There’s more than one way to shine a penny—or in this case, to grow your advisory business. While adding new clients is critical, when you’re building a legacy, it’s not the only important approach. Another way to create a sustainable practice is by developing new talent.
Hiring an associate advisor can help you grow, evolve, and drive success for years to come, whether you’re a solo practice, or part of a multiadvisor firm, or large-scale enterprise.
Taking the Associate Advisor Path
When bringing another advisor into your firm, you may think it’s best to choose someone with an established book. But finding the right fit can be a lengthy process. Instead, consider hiring a next-gen associate advisor, which brings several benefits:
Growth your way: With an associate advisor, you’ve got a clean slate—someone who will take your lead and adapt to your way of doing business. When ready, they can work with your lower-tier clients, freeing you to focus on serving your top clients and strategizing with your team to drive growth.
The next-gen connection: If you have clients whose children aren’t a regular part of meetings, you may risk losing those assets when they’re passed on. Who better to work with the next generation of clients than next-gen advisors?
Bringing on advisors who understand how to market to and work with those younger, would-be clients will give you a better chance of keeping the assets in-house.
Fresh ideas: Having new eyes on how your practice operates can provide perspectives you haven’t considered, such as how implementing new software, investigating new ways to improve efficiency, or adopting social media use can improve the practice.
Business continuity: If you don’t have a succession plan in place yet, now may be a good time to start preparing. Planning at least 10–15 years in advance will help you stay on track when you’re ready to step back.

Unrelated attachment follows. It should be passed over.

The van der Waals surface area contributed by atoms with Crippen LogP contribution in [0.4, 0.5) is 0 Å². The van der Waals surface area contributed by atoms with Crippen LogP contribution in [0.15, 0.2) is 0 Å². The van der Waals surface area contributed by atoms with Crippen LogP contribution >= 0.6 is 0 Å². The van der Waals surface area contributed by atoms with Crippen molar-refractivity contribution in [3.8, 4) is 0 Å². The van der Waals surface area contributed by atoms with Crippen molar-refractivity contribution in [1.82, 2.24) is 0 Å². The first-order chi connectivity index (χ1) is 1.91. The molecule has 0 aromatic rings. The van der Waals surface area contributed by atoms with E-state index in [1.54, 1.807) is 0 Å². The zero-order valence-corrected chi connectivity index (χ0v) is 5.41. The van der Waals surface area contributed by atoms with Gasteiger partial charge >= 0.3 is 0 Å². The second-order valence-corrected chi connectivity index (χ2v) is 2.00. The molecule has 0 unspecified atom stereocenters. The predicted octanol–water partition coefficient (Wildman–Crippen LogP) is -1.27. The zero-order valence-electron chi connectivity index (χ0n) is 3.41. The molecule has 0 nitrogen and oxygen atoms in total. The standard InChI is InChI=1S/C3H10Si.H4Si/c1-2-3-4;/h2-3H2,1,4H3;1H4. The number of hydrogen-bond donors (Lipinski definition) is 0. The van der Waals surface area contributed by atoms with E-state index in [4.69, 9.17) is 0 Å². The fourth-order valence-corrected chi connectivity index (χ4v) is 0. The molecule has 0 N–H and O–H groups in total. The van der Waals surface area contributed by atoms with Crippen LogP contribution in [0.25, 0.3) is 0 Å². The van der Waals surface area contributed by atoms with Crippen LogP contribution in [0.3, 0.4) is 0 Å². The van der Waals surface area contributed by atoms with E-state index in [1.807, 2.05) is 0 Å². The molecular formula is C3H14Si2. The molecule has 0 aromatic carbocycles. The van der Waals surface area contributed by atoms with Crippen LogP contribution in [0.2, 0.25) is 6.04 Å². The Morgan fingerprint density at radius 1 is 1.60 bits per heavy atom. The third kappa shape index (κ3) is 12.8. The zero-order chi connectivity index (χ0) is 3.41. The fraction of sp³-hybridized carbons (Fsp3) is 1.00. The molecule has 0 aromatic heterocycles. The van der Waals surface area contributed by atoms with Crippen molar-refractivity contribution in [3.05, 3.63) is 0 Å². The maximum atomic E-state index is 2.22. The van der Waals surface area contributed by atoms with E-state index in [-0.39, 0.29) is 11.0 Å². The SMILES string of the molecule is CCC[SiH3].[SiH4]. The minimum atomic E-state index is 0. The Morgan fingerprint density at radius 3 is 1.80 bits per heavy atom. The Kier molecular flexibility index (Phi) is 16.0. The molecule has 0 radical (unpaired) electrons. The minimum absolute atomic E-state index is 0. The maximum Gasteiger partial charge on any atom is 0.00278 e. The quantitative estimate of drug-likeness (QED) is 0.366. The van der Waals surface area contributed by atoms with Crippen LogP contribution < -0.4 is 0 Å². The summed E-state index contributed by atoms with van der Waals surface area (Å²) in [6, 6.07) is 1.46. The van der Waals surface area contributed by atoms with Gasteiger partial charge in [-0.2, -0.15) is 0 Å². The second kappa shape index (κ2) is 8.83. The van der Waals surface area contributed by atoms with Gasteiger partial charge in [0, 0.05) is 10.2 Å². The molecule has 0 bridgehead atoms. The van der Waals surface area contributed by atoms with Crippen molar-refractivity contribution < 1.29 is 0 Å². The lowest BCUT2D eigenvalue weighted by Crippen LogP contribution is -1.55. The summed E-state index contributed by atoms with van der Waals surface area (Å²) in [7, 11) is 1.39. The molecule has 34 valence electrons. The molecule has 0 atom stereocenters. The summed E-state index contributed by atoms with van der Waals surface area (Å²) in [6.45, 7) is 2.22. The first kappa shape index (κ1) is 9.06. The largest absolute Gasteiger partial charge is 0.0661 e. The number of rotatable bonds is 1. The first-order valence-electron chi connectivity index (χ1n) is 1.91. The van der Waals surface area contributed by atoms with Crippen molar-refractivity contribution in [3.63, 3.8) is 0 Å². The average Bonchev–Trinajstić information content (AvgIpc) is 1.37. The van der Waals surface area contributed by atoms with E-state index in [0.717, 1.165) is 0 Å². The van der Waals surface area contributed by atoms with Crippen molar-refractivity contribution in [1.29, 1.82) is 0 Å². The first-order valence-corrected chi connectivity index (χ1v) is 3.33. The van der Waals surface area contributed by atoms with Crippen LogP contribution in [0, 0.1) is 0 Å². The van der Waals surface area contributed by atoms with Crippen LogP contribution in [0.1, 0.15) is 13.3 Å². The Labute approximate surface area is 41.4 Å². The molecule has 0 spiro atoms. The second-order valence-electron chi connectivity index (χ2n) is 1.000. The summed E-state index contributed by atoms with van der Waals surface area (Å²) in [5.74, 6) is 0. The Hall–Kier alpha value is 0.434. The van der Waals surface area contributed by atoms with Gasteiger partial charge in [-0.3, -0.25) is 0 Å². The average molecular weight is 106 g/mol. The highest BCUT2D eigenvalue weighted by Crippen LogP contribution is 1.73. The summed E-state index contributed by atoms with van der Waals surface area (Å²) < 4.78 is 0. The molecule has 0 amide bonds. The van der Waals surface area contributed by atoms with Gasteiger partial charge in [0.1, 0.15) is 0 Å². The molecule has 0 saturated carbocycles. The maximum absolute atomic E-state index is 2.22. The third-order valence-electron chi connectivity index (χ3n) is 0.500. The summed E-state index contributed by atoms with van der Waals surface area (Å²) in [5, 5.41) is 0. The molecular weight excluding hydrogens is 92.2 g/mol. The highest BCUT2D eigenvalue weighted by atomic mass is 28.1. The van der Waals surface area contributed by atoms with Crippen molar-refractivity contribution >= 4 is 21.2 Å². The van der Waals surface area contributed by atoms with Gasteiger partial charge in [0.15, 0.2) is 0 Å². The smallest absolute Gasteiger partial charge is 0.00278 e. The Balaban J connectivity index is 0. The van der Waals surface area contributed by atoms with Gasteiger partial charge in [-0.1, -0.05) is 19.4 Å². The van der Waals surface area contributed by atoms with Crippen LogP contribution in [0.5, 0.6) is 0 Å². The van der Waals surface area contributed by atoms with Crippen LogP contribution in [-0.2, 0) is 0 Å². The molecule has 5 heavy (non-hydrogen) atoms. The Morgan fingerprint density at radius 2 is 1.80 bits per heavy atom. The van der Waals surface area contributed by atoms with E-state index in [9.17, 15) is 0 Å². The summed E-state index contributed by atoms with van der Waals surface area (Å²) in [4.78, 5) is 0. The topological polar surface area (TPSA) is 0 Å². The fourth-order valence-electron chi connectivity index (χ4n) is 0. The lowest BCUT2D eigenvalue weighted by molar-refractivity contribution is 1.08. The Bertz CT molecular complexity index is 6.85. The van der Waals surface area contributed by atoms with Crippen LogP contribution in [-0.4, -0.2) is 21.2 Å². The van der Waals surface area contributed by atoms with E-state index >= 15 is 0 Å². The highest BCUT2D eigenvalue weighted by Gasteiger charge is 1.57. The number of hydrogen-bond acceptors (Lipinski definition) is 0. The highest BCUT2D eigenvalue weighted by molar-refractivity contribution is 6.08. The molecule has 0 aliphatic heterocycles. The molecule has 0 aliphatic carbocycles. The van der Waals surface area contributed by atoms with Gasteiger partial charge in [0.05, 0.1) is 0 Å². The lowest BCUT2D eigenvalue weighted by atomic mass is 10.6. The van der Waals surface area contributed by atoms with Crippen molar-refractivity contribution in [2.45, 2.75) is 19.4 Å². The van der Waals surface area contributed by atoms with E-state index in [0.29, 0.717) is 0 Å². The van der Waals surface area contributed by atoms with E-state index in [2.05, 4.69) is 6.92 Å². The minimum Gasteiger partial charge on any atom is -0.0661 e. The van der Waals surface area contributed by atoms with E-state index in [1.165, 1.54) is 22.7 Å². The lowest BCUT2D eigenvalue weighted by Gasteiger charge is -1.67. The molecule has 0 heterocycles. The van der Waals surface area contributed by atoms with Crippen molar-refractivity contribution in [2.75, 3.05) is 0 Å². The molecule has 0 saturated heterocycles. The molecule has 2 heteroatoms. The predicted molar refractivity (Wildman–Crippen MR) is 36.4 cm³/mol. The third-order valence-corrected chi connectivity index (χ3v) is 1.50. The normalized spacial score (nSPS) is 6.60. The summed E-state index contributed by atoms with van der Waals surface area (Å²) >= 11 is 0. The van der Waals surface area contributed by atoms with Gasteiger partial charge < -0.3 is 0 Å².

So, whether you’re a solo advisor or part of an ensemble, setting a next-gen advisor on the path to partnership can give you time to prepare for your eventual succession and ensure your firm’s legacy. And knowing there will be a seamless transition of the business when the time comes may give your clients peace of mind.
From Hiring to Training: A Guide to Onboarding
It’s true that hiring and training an associate advisor will take more time and effort than bringing on someone with an established book. But doing so enables you to realize the vision you have for the future of your practice. Here are some tips to help you find and develop an associate advisor.
1. Outline who you want to hire. You can begin by determining:
- How much experience they should have
- If they should be licensed or which designations they should carry
- When you’ll expect them to begin meeting with clients
- If you’ll expect them to build their own book
- How they’ll fit into the firm’s long-term plans
This guidance will help you define your target candidate (e.g., an intern, a recent graduate, or a new CFP® professional), and qualify them based on your desired career path.
2. Set clear expectations. Ensure that your new hires know what you expect from them. And remember, when setting expectations, you’ll also need to help them maintain their progress.
3. Create a development plan. Bringing on an associate advisor is a commitment of both time and resources. Be sure to plan for the following development needs:
Training: This can include sales and relationship building, business development, and self-management. Also, decide what licenses or designations you want the new associate to attain—and give them a time frame for completion. If you don’t have the time or resources for full in-house training, see what programs your firm partner offers.
Support: Make sure you’re available if they have questions, concerns, or problems. Support them throughout their development and help them through any challenges they may face.
Progress: Did you set timeline expectations for licensing, attaining a CFP® certification, or readiness to sit in on client meetings? Remember to follow up on their progress to ensure that they aren’t juggling too many responsibilities.
Feedback: Make sure they’re achieving the goals you’ve set. If the plan was to begin meeting with clients within a year, are they still on pace for that? Goals can change over time, and the more transparent you are with feedback and expectations, the better off you’ll both be.
Building For the Future
Focusing on both your short- and long-term goals is key to sustainable growth. Growing for the now, with new clients and additional assets, is a valuable start. And developing new talent is a next critical step toward growing for the future and building an enduring practice.
The Next-Gen Practice: How to Plan for the Future
Learn strategies to recruit and develop next-gen advisors.
This post originally appeared on Insights, a blog authored by subject matter experts at Commonwealth Financial Network®, Member FINRA/SIPC, a Registered Investment Adviser.